Trans men have always been here — even before they were allowed to be visible.
March 31st is known as Transgender Day of Visibility.
First marked in 2009, it's an occasion for raising awareness of Transgender people living their lives.
Of course, with all the debate around whether trans women should be forced to use mens bathrooms (they shouldn't...), and whether they should be allowed to compete in women's sports (as if conservatives have ever cared about women's sports...) awareness of trans women has never been higher. But there is another group of trans people that our culture tends to forget: trans men.
Trans women represent what transphobes find fearful about trans identities. For cis men in particular, trans women are often mythologized as sexual predators or "traps" who could somehow unearth latent homosexual tendencies in otherwise straight men.
As confused as that narrative is — on multiple levels — it informs much of the discourse in our culture, which is how we end up having so many conversations about trans women as "men in dresses" going into women's bathrooms. It's how we end up with actual men — trans men in beards and camo hats — being forced to use women's bathrooms by regressive state law. Oof.
@PatMcCroryNC It's now the law for me to share a restroom with your wife. #HB2 #trans #NorthCarolina #shameonNC https://t.co/4b4OdmfmeN— James Parker Sheffield (@James Parker Sheffield)1458790647.0
In a patriarchal society, rejecting an imposed male identity is seen as more transgressive than rejecting an imposed female identity. Consider the mild connotations of the term "tomboy" as compared to the way boys are derided for behavior perceived as "sissy."
But that added level transgression is a double-edged sword. While trans women are more often the target of hateful words and violence, they are also the group whose struggles are more often recognized and acknowledged by allies. Meanwhile, trans men and non-binary people are often just erased from the conversation.
With states like Arkansas passing laws that will force trans teens to go through a dysphoric puberty, it's important to get a fuller picture of the trans experience into the public eye. While Elliot Page's inspiring coming out story has been a major step in the right direction, there's still a long way to go, and progress in this area tends to be met with accusations that it's all some sort of new fad.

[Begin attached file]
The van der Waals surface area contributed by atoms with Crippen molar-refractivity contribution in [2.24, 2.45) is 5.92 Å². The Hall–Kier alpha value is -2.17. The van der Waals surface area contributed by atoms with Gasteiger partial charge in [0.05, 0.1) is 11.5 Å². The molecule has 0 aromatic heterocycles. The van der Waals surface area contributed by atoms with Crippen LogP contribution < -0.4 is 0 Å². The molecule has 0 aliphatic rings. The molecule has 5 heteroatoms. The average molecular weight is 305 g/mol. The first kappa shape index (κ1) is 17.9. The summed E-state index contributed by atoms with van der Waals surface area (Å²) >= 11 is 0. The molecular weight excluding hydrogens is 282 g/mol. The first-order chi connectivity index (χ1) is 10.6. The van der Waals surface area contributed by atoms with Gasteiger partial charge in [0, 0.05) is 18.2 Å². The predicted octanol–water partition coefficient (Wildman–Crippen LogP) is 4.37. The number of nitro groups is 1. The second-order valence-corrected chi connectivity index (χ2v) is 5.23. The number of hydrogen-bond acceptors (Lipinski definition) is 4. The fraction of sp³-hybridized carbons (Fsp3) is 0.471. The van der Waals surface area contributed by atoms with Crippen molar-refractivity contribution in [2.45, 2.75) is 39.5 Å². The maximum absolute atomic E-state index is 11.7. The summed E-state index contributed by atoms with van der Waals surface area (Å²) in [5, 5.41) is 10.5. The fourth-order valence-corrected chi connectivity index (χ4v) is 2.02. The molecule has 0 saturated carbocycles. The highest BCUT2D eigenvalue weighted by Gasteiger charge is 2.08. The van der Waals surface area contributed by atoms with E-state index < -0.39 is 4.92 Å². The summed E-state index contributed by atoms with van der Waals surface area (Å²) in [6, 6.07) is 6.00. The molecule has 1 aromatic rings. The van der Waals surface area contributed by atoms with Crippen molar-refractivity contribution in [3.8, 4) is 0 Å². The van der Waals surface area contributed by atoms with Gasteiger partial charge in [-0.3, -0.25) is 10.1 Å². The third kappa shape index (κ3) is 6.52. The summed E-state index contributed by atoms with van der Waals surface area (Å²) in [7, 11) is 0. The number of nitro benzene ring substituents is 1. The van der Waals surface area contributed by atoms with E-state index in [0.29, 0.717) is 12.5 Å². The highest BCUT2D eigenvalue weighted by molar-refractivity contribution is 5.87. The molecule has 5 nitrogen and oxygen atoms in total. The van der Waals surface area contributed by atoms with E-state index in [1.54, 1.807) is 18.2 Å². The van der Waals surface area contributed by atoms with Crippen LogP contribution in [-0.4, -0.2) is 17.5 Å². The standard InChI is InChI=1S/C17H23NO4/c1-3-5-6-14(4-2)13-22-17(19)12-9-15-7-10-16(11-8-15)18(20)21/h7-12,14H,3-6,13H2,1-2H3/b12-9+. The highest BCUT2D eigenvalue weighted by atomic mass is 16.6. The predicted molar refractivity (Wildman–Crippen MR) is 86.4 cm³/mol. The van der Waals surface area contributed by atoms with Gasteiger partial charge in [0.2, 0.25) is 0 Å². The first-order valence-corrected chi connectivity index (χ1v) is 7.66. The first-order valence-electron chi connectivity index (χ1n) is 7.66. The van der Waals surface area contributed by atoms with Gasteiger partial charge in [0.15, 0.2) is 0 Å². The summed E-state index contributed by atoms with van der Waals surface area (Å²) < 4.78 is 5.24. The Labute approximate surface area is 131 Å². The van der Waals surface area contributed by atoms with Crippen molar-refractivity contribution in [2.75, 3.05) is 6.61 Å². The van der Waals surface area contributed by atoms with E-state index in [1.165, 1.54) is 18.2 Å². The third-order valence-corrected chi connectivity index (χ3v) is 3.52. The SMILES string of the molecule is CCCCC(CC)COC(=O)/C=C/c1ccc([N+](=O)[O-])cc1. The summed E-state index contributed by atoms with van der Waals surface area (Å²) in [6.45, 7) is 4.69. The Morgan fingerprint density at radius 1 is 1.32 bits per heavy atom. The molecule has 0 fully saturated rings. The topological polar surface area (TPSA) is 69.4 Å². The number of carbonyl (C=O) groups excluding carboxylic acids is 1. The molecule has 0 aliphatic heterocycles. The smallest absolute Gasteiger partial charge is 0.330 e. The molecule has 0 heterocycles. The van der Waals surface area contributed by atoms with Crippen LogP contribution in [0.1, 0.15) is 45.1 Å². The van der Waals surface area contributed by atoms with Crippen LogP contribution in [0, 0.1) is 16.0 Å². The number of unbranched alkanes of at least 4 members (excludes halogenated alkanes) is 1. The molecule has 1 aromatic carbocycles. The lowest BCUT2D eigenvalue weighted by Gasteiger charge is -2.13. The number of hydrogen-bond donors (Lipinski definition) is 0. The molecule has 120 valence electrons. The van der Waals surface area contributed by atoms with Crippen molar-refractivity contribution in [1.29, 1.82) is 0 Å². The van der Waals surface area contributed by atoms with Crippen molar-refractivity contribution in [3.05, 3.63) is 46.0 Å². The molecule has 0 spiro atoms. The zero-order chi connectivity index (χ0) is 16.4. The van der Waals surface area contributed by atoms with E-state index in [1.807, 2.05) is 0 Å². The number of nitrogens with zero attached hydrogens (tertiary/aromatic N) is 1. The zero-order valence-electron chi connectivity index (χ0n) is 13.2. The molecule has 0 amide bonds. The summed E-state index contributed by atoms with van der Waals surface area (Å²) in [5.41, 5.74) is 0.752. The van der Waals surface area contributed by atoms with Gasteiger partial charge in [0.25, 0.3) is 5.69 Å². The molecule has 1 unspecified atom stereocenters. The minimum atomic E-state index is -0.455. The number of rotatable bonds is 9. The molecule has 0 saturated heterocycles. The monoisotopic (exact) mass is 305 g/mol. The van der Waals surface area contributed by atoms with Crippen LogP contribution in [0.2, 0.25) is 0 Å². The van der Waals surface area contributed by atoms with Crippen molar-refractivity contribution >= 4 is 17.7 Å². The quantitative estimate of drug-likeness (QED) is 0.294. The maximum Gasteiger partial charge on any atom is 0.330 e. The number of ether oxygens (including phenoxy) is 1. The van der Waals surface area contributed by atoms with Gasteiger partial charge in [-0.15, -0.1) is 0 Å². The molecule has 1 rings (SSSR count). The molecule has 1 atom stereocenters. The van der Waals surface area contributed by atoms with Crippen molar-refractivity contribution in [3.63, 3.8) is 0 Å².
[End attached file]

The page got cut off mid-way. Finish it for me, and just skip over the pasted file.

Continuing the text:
With that in mind, let's take the occasion of Transgender Day of visibility to recognize some of the iconic trans men of history.
Jazz musician Billy Tipton was a talented pianist and saxophone player who led the Billy Tipton Trio and was active in the jazz world for more than 40 years. In an era when hormone therapy and gender confirmation surgery were almost non-existent, Tipton bound his breasts and told the women he was romantically involved with that he had been injured in a car accident to avoid questions about his anatomy.
Though never legally married, Tipton and his long-time partner Kitty Tipton (née Kelly) adopted three children. Only after his death did his family learn that Tipton was transgender.
Amelio Robles Avila
Amelio Robles Ávila was a soldier who rose to colonel during the Mexican revolution. An accomplished military leader, Ávila was awarded the Mexican Legion of Honor and the Revolutionary Merit Award for his service. From the age of 24 until his death at 95, he lived as a man, and would reportedly threaten anyone who addressed him as female with a pistol.
Karl M. Baer
In 1906, Karl M. Baer became one of the first people to undergo gender confirmation surgery, and was also among the first people to have their gender identity legally affirmed. Working with sex researcher Magnus Hirschfeld, Baer used the pseudonym N.O. Body to share his experience in the semi-fictional book Memoirs of a Man's Maiden Years.
Later, Hirschfeld's research on gender would be destroyed as Fascism came to power in Germany.
Alan L. Hart
In 1917, Alan Lucille Hart became one of the first trans men in the United States to undergo a hysterectomy for the purposes of gender confirmation. He went on to be an acclaimed physician who pioneered the use of X-Rays to screen for tuberculosis — a practice that would save thousands of lives.
Known to his friends as "One-Eyed Charlie," Charley Parkhurst was a stagecoach driver in California during the gold rush of the 1840s and '50s. Known as one of the most adept members of his profession. Parkhurst ran away from his New England home at a young age to live as a man, working with horses and eventually making his way to the west coast.
He reportedly lost the use of one eye after being kicked by a horse, but continued to work unabated. After his death in 1879 his friends were shocked to learn of his anatomy, and Charley Parkhurst was incorrectly given assigned the label of "the first woman to vote in the U.S." — though it is possible that he was the first trans man to do so, in November of 1868.
Of course there are countless other trans men whose contributions to history are worth noting — including Reed Erickson, philanthropist and founder of the Erickson Educational Foundation, who is pictured at the top of this article.
But while most of these men were forced to keep their trans identities a secret, contemporary trans activists like Jackson Bird or Kylar Broadus, are thankfully able to openly discuss the trans experience — raising the visibility of trans men, and paving the way for future generations to be accepted and recognized for who they are.